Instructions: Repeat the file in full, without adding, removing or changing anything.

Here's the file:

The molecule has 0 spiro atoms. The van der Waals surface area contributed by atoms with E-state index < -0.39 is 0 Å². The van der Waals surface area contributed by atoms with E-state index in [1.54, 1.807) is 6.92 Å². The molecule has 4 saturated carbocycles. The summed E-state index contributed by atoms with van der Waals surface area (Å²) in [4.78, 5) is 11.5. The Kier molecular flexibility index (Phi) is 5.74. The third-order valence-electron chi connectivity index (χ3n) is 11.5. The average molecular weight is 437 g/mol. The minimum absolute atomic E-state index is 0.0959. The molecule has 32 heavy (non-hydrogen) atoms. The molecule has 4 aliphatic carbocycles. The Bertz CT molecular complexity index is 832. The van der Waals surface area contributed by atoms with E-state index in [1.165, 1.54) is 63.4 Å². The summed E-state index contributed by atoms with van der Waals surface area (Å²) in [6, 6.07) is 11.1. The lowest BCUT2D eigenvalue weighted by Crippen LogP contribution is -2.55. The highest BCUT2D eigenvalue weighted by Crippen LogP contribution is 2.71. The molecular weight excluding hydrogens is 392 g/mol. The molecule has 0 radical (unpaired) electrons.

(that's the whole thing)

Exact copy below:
The molecule has 0 spiro atoms. The van der Waals surface area contributed by atoms with E-state index < -0.39 is 0 Å². The van der Waals surface area contributed by atoms with E-state index in [1.54, 1.807) is 6.92 Å². The molecule has 4 saturated carbocycles. The summed E-state index contributed by atoms with van der Waals surface area (Å²) in [4.78, 5) is 11.5. The Kier molecular flexibility index (Phi) is 5.74. The third-order valence-electron chi connectivity index (χ3n) is 11.5. The average molecular weight is 437 g/mol. The minimum absolute atomic E-state index is 0.0959. The molecule has 32 heavy (non-hydrogen) atoms. The molecule has 4 aliphatic carbocycles. The Bertz CT molecular complexity index is 832. The van der Waals surface area contributed by atoms with E-state index in [1.165, 1.54) is 63.4 Å². The summed E-state index contributed by atoms with van der Waals surface area (Å²) in [6, 6.07) is 11.1. The lowest BCUT2D eigenvalue weighted by Crippen LogP contribution is -2.55. The highest BCUT2D eigenvalue weighted by Crippen LogP contribution is 2.71. The molecular weight excluding hydrogens is 392 g/mol. The molecule has 0 radical (unpaired) electrons.